Well, the progression of the credit crisis has finally made it all the way to the common good. With the bond insurers losing or about to lose their AAA ratings, the places that need to cut costs most - municipalities - are going to have trouble getting affordable financing. Who needs a sewer? Let's just raise the tolls on the Turnpike! And forget about that music program after school.
It's a good thing our bridges are so well built that they don't collapse. Oh wait.......
It's now moved from the greedy (bankers) to the needy (subprime borrowers). From stupid investors buying the pig with the lipstick to Main Street where credit cards are threatened.
It's a good thing that households have enough reserves to ride it out. Oh wait........
OK, you know all that. Here's where I am going with this. We all see the fallout from all of this but everywhere there is a bubble there is the inevitable bursting. Where are the pundits saying will survive any global slowdown sparked by years of cheap credit? China and India of course with a lot more emphasis on the former. Everyone is scrambling to make a yuan (who wants greenbacks these days?) that they are throwing investment dollars at anyone hanging a shingle in Shanghai.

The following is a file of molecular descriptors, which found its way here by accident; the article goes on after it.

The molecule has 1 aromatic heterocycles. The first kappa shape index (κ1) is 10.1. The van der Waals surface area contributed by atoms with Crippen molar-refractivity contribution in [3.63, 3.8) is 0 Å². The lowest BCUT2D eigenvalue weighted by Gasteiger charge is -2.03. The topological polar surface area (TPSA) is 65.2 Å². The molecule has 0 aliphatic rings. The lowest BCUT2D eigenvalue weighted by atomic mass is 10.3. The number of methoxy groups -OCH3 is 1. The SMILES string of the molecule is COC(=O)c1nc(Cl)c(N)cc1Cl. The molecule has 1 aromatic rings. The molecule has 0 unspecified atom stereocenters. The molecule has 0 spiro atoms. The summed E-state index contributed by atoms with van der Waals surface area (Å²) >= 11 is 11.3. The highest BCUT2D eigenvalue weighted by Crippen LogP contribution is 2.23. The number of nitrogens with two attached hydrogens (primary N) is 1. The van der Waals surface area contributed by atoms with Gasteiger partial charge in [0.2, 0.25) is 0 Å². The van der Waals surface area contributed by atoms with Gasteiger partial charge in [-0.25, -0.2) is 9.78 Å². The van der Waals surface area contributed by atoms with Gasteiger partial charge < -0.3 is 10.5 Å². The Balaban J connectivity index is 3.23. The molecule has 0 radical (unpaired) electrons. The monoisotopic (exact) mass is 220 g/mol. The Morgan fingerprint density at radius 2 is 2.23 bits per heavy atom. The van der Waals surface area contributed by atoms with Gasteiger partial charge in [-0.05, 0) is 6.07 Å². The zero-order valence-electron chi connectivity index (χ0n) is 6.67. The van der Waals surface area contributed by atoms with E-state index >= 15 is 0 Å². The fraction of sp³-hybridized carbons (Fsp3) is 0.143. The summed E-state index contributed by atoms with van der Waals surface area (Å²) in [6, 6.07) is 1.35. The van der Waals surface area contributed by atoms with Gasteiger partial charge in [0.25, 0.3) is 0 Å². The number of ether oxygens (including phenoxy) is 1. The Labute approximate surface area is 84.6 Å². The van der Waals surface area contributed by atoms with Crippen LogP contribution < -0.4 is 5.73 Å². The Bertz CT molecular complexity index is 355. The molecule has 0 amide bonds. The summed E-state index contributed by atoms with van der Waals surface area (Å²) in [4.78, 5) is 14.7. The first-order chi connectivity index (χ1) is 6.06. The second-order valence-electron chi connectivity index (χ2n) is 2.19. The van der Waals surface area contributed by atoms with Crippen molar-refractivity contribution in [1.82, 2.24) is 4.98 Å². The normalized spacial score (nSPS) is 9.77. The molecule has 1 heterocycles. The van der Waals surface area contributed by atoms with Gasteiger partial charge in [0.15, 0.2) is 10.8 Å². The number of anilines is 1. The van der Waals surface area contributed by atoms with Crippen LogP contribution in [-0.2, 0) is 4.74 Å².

That's good, you say? Go where the growth is! So the market over there is a bit overheated. We're in it for the long haul.
I am not talking about a bubble in Chinese stocks. I am talking about a bubble in throwing all your dough at China where nothing is regulated and everything, including some political stuff I won't get into in this blog and simple stewardship of resources is for sale. China is nearly number 1 in global pollution already. Do any of the waste products and casualties of business matter as long as there are profits to be made?
Investment in China is the bubble. How many companies in your portfolio are taking excessive risk over there? How many are judging their investments on some silly Tech bubble metric like price to advertising budget ratios?
To me, China is one giant OTC-BB but with much higher stakes. Call it the Red Sheets.
I am not saying that Chinese investment is a bad thing and indeed I do believe exposure to that kind of growth is needed. But too much of it will most certainly turn sour down the road when the poor business ideas and excessively risky venture blow up. They always do.